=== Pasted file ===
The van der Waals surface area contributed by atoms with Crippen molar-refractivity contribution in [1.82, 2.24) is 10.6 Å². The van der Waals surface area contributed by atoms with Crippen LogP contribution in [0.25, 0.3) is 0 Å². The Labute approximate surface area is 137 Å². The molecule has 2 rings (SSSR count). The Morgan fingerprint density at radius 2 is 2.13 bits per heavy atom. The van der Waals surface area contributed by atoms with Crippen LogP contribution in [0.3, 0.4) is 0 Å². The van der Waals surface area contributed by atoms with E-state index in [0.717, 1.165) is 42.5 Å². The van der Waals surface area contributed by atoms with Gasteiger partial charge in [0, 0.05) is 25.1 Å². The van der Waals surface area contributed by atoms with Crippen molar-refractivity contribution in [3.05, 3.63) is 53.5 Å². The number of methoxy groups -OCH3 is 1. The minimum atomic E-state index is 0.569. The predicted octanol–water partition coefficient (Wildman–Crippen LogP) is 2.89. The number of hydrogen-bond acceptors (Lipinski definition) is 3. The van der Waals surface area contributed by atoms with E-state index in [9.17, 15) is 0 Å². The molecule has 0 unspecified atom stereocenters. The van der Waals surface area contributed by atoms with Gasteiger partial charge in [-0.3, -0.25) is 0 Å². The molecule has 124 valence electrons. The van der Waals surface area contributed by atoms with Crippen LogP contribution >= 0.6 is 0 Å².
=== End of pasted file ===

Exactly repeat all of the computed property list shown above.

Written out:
The van der Waals surface area contributed by atoms with Crippen molar-refractivity contribution in [1.82, 2.24) is 10.6 Å². The van der Waals surface area contributed by atoms with Crippen LogP contribution in [0.25, 0.3) is 0 Å². The Labute approximate surface area is 137 Å². The molecule has 2 rings (SSSR count). The Morgan fingerprint density at radius 2 is 2.13 bits per heavy atom. The van der Waals surface area contributed by atoms with Crippen LogP contribution in [0.3, 0.4) is 0 Å². The van der Waals surface area contributed by atoms with E-state index in [0.717, 1.165) is 42.5 Å². The van der Waals surface area contributed by atoms with Gasteiger partial charge in [0, 0.05) is 25.1 Å². The van der Waals surface area contributed by atoms with Crippen molar-refractivity contribution in [3.05, 3.63) is 53.5 Å². The number of methoxy groups -OCH3 is 1. The minimum atomic E-state index is 0.569. The predicted octanol–water partition coefficient (Wildman–Crippen LogP) is 2.89. The number of hydrogen-bond acceptors (Lipinski definition) is 3. The van der Waals surface area contributed by atoms with E-state index in [9.17, 15) is 0 Å². The molecule has 0 unspecified atom stereocenters. The van der Waals surface area contributed by atoms with Gasteiger partial charge in [-0.3, -0.25) is 0 Å². The molecule has 124 valence electrons. The van der Waals surface area contributed by atoms with Crippen LogP contribution >= 0.6 is 0 Å².